A rally is held to remember Lasantha Wickrematunga, assassinated on 8 January 2009. After three years, the police has not yet arrested the culprits. Human rights activists, civil society representatives and opposition politicians blame President Rajapaksa for the journalist’s death.
Colombo (AsiaNews) – “With its actions, the government of Sri Lanka has shown that it has failed to protect democracy and human rights,” said Brito Fernando, co-convener of the Platform for Freedom (PFF), during a ceremony marking the third anniversary of the death of Lasantha Wickrematunga, a well known investigative journalist with the Sunday Leader
, who was killed on 8 January 2009
Human rights activists, journalists, civil society representatives and opposition politicians came together to commemorate Lasantha Wickrematunga. His wife Sonali Wickrematunga took part in the event via Skype. Currently, she lives in the United States.
Lasantha was killed at the wheel of his car by four gunmen on motorbikes. He had been a staunch critic of the civil war and had denounced the army for its human rights abuses. Aware of the risks he was taking, he had prepared his own obituary. Published a few days after his assassination, the article accused President Mahinda Rajapaksa for his death.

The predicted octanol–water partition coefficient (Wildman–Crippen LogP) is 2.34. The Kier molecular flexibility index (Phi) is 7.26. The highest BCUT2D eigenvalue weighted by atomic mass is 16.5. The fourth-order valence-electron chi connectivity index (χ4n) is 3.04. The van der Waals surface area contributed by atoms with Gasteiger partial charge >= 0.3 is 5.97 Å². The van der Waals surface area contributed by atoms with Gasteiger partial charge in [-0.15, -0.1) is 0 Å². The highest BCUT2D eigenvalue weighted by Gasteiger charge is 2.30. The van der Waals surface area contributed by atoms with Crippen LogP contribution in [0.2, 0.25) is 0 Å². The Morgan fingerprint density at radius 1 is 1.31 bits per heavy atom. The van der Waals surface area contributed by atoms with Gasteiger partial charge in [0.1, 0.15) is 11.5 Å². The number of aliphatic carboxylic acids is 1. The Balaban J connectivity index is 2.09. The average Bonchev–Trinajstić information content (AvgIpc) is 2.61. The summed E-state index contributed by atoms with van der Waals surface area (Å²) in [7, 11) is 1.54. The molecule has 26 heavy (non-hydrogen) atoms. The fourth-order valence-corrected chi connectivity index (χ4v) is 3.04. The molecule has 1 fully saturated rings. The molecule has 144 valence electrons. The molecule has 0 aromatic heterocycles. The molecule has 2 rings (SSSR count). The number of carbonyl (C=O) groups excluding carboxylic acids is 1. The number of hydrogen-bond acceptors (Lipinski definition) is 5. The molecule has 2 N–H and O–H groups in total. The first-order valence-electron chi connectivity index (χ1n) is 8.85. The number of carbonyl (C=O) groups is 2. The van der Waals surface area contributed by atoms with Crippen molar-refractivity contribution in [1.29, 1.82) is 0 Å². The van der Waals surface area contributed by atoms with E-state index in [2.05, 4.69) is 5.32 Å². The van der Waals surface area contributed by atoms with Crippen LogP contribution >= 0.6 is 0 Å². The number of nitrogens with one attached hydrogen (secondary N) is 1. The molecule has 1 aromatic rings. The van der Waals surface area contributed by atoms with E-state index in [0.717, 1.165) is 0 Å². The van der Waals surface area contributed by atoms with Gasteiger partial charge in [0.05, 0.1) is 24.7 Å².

For Ranil Wickremasinghe, head of the opposition United National Party and a former premier, “the failure to solve the Lasantha murder makes this government responsible for his death.”
“If they were able to capture Tamil Tiger leader Kumaran Pathmanadan abroad, how is it they can’t find Lasantha’s murderers,” he asks.
“This regime should be held accountable for the violence inflicted on the population,” said Nimalka Fernando, of the Women’s Forum for Peace. “Why doesn’t anyone speak about the abuses women have had to endure in the Northern Province”? This part of the country has suffered the brunt of the war.
“For this reason, media have a great responsibility, namely do everything possible to protect human rights, equality and political freedom in order to build democracy,” she added.
Between 2006 and 2009, 14 journalists and media workers have been murdered in Sri Lanka.
Since the end of the civil war in 2009, the government has said that freedom of expression is guaranteed in the country.